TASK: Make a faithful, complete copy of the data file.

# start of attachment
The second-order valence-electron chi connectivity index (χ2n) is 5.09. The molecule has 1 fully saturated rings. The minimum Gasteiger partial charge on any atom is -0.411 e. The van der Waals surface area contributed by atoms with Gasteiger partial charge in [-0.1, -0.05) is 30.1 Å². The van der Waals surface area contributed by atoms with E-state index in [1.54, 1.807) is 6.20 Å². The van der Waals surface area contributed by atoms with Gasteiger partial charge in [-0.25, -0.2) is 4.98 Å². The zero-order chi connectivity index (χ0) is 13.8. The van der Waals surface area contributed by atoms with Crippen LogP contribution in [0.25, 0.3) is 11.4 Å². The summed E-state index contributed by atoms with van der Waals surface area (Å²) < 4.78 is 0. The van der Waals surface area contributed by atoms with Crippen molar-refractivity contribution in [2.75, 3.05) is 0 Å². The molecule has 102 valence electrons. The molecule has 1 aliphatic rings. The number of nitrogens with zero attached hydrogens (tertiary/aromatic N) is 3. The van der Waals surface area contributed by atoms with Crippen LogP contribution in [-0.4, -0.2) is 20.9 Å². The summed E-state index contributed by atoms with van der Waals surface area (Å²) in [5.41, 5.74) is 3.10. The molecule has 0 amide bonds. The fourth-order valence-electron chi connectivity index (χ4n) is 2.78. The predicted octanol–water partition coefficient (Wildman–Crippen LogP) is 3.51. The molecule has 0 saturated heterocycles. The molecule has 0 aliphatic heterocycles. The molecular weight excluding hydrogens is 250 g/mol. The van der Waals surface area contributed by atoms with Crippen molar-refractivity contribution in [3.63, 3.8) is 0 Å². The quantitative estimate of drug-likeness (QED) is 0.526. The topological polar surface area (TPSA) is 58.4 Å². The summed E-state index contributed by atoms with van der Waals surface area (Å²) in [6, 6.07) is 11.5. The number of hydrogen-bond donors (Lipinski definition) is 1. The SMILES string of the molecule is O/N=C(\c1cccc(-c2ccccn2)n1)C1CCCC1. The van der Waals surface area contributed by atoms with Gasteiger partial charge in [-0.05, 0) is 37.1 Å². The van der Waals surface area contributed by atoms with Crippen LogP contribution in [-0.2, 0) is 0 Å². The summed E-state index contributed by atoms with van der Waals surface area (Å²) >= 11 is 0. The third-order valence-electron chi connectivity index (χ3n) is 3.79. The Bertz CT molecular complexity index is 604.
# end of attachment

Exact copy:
The second-order valence-electron chi connectivity index (χ2n) is 5.09. The molecule has 1 fully saturated rings. The minimum Gasteiger partial charge on any atom is -0.411 e. The van der Waals surface area contributed by atoms with Gasteiger partial charge in [-0.1, -0.05) is 30.1 Å². The van der Waals surface area contributed by atoms with E-state index in [1.54, 1.807) is 6.20 Å². The van der Waals surface area contributed by atoms with Gasteiger partial charge in [-0.25, -0.2) is 4.98 Å². The zero-order chi connectivity index (χ0) is 13.8. The van der Waals surface area contributed by atoms with Crippen LogP contribution in [0.25, 0.3) is 11.4 Å². The summed E-state index contributed by atoms with van der Waals surface area (Å²) < 4.78 is 0. The van der Waals surface area contributed by atoms with Crippen molar-refractivity contribution in [2.75, 3.05) is 0 Å². The molecule has 102 valence electrons. The molecule has 1 aliphatic rings. The number of nitrogens with zero attached hydrogens (tertiary/aromatic N) is 3. The van der Waals surface area contributed by atoms with Crippen LogP contribution in [-0.4, -0.2) is 20.9 Å². The summed E-state index contributed by atoms with van der Waals surface area (Å²) in [5.41, 5.74) is 3.10. The molecule has 0 amide bonds. The fourth-order valence-electron chi connectivity index (χ4n) is 2.78. The predicted octanol–water partition coefficient (Wildman–Crippen LogP) is 3.51. The molecule has 0 saturated heterocycles. The molecule has 0 aliphatic heterocycles. The molecular weight excluding hydrogens is 250 g/mol. The van der Waals surface area contributed by atoms with Crippen molar-refractivity contribution in [3.63, 3.8) is 0 Å². The quantitative estimate of drug-likeness (QED) is 0.526. The topological polar surface area (TPSA) is 58.4 Å². The summed E-state index contributed by atoms with van der Waals surface area (Å²) in [6, 6.07) is 11.5. The number of hydrogen-bond donors (Lipinski definition) is 1. The SMILES string of the molecule is O/N=C(\c1cccc(-c2ccccn2)n1)C1CCCC1. The van der Waals surface area contributed by atoms with Gasteiger partial charge in [-0.05, 0) is 37.1 Å². The van der Waals surface area contributed by atoms with Crippen LogP contribution in [-0.2, 0) is 0 Å². The summed E-state index contributed by atoms with van der Waals surface area (Å²) >= 11 is 0. The third-order valence-electron chi connectivity index (χ3n) is 3.79. The Bertz CT molecular complexity index is 604.